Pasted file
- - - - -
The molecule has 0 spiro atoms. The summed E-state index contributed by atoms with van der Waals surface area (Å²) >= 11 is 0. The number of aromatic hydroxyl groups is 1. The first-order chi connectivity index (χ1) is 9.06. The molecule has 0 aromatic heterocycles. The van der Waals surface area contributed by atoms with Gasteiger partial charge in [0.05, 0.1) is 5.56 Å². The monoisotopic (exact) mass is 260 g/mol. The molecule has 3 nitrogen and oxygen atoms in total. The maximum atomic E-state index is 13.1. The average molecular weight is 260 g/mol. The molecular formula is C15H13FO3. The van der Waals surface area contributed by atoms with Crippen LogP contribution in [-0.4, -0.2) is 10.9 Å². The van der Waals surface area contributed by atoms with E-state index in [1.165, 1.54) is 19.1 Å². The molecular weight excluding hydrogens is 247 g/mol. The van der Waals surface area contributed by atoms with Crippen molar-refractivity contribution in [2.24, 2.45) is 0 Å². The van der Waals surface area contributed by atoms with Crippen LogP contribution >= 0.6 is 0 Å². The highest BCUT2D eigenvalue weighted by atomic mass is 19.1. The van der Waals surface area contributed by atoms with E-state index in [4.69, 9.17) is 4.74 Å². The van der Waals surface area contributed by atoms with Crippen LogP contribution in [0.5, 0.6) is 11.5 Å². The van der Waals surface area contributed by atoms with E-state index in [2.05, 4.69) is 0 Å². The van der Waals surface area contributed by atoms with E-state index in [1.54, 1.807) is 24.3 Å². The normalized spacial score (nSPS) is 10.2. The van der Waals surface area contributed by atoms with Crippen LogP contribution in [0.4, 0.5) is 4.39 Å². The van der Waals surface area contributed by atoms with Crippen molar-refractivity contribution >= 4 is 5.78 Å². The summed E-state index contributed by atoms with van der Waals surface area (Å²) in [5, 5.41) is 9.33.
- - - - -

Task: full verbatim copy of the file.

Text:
The molecule has 0 spiro atoms. The summed E-state index contributed by atoms with van der Waals surface area (Å²) >= 11 is 0. The number of aromatic hydroxyl groups is 1. The first-order chi connectivity index (χ1) is 9.06. The molecule has 0 aromatic heterocycles. The van der Waals surface area contributed by atoms with Gasteiger partial charge in [0.05, 0.1) is 5.56 Å². The monoisotopic (exact) mass is 260 g/mol. The molecule has 3 nitrogen and oxygen atoms in total. The maximum atomic E-state index is 13.1. The average molecular weight is 260 g/mol. The molecular formula is C15H13FO3. The van der Waals surface area contributed by atoms with Crippen LogP contribution in [-0.4, -0.2) is 10.9 Å². The van der Waals surface area contributed by atoms with E-state index in [1.165, 1.54) is 19.1 Å². The molecular weight excluding hydrogens is 247 g/mol. The van der Waals surface area contributed by atoms with Crippen molar-refractivity contribution in [2.24, 2.45) is 0 Å². The van der Waals surface area contributed by atoms with Crippen LogP contribution >= 0.6 is 0 Å². The highest BCUT2D eigenvalue weighted by atomic mass is 19.1. The van der Waals surface area contributed by atoms with E-state index in [4.69, 9.17) is 4.74 Å². The van der Waals surface area contributed by atoms with Crippen LogP contribution in [0.5, 0.6) is 11.5 Å². The van der Waals surface area contributed by atoms with E-state index in [2.05, 4.69) is 0 Å². The van der Waals surface area contributed by atoms with E-state index in [1.54, 1.807) is 24.3 Å². The normalized spacial score (nSPS) is 10.2. The van der Waals surface area contributed by atoms with Crippen LogP contribution in [0.4, 0.5) is 4.39 Å². The van der Waals surface area contributed by atoms with Crippen molar-refractivity contribution >= 4 is 5.78 Å². The summed E-state index contributed by atoms with van der Waals surface area (Å²) in [5, 5.41) is 9.33.